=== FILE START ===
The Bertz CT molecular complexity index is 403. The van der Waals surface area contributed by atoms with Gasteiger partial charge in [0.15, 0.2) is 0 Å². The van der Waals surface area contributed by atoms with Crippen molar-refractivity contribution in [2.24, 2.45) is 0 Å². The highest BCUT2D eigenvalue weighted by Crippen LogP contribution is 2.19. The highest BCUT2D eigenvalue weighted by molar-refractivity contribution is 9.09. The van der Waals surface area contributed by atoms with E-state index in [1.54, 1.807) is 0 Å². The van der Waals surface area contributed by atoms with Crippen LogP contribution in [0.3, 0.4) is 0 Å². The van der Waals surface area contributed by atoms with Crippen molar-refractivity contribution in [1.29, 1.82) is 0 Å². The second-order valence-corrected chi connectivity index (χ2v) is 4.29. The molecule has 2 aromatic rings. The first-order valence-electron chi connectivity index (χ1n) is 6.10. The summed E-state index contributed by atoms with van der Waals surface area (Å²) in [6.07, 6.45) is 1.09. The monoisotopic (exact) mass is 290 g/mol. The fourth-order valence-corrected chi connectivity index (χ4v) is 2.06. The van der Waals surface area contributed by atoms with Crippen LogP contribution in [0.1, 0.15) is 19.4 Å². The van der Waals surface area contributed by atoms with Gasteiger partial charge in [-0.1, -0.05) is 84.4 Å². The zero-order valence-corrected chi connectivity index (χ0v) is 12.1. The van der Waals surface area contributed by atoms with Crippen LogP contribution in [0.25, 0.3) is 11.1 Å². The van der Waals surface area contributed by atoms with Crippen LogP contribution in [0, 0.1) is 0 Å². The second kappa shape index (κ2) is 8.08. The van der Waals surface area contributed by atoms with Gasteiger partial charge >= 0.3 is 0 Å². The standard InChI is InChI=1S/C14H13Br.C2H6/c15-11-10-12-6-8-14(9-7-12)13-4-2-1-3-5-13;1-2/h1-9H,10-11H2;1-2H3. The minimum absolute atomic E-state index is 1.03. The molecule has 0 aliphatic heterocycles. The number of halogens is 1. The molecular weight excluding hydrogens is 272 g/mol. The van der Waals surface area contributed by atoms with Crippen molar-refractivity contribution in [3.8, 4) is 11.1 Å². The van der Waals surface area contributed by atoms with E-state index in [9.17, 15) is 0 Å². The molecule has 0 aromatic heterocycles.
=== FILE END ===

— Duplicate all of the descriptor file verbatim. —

The Bertz CT molecular complexity index is 403. The van der Waals surface area contributed by atoms with Gasteiger partial charge in [0.15, 0.2) is 0 Å². The van der Waals surface area contributed by atoms with Crippen molar-refractivity contribution in [2.24, 2.45) is 0 Å². The highest BCUT2D eigenvalue weighted by Crippen LogP contribution is 2.19. The highest BCUT2D eigenvalue weighted by molar-refractivity contribution is 9.09. The van der Waals surface area contributed by atoms with E-state index in [1.54, 1.807) is 0 Å². The van der Waals surface area contributed by atoms with Crippen LogP contribution in [0.3, 0.4) is 0 Å². The van der Waals surface area contributed by atoms with Crippen molar-refractivity contribution in [1.29, 1.82) is 0 Å². The second-order valence-corrected chi connectivity index (χ2v) is 4.29. The molecule has 2 aromatic rings. The first-order valence-electron chi connectivity index (χ1n) is 6.10. The summed E-state index contributed by atoms with van der Waals surface area (Å²) in [6.07, 6.45) is 1.09. The monoisotopic (exact) mass is 290 g/mol. The fourth-order valence-corrected chi connectivity index (χ4v) is 2.06. The van der Waals surface area contributed by atoms with Crippen LogP contribution in [0.1, 0.15) is 19.4 Å². The van der Waals surface area contributed by atoms with Gasteiger partial charge in [-0.1, -0.05) is 84.4 Å². The zero-order valence-corrected chi connectivity index (χ0v) is 12.1. The van der Waals surface area contributed by atoms with Crippen LogP contribution in [0.25, 0.3) is 11.1 Å². The van der Waals surface area contributed by atoms with Crippen LogP contribution in [0, 0.1) is 0 Å². The second kappa shape index (κ2) is 8.08. The van der Waals surface area contributed by atoms with Gasteiger partial charge >= 0.3 is 0 Å². The standard InChI is InChI=1S/C14H13Br.C2H6/c15-11-10-12-6-8-14(9-7-12)13-4-2-1-3-5-13;1-2/h1-9H,10-11H2;1-2H3. The minimum absolute atomic E-state index is 1.03. The molecule has 0 aliphatic heterocycles. The number of halogens is 1. The molecular weight excluding hydrogens is 272 g/mol. The van der Waals surface area contributed by atoms with Crippen molar-refractivity contribution in [3.8, 4) is 11.1 Å². The van der Waals surface area contributed by atoms with E-state index in [9.17, 15) is 0 Å². The molecule has 0 aromatic heterocycles.